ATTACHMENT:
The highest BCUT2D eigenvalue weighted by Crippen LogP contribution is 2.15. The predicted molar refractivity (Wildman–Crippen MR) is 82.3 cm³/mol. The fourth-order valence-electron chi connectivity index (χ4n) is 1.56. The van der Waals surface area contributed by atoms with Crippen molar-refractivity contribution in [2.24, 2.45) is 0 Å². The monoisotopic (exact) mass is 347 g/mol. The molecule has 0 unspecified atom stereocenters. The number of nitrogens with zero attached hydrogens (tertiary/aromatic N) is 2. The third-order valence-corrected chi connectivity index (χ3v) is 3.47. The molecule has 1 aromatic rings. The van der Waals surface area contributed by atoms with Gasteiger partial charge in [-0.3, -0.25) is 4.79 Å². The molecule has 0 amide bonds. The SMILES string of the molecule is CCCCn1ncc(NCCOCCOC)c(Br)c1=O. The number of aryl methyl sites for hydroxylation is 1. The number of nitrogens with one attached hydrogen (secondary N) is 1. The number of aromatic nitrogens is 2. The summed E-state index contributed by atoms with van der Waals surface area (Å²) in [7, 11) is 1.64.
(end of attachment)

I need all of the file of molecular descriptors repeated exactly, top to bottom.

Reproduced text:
The highest BCUT2D eigenvalue weighted by Crippen LogP contribution is 2.15. The predicted molar refractivity (Wildman–Crippen MR) is 82.3 cm³/mol. The fourth-order valence-electron chi connectivity index (χ4n) is 1.56. The van der Waals surface area contributed by atoms with Crippen molar-refractivity contribution in [2.24, 2.45) is 0 Å². The monoisotopic (exact) mass is 347 g/mol. The molecule has 0 unspecified atom stereocenters. The number of nitrogens with zero attached hydrogens (tertiary/aromatic N) is 2. The third-order valence-corrected chi connectivity index (χ3v) is 3.47. The molecule has 1 aromatic rings. The van der Waals surface area contributed by atoms with Gasteiger partial charge in [-0.3, -0.25) is 4.79 Å². The molecule has 0 amide bonds. The SMILES string of the molecule is CCCCn1ncc(NCCOCCOC)c(Br)c1=O. The number of aryl methyl sites for hydroxylation is 1. The number of nitrogens with one attached hydrogen (secondary N) is 1. The number of aromatic nitrogens is 2. The summed E-state index contributed by atoms with van der Waals surface area (Å²) in [7, 11) is 1.64.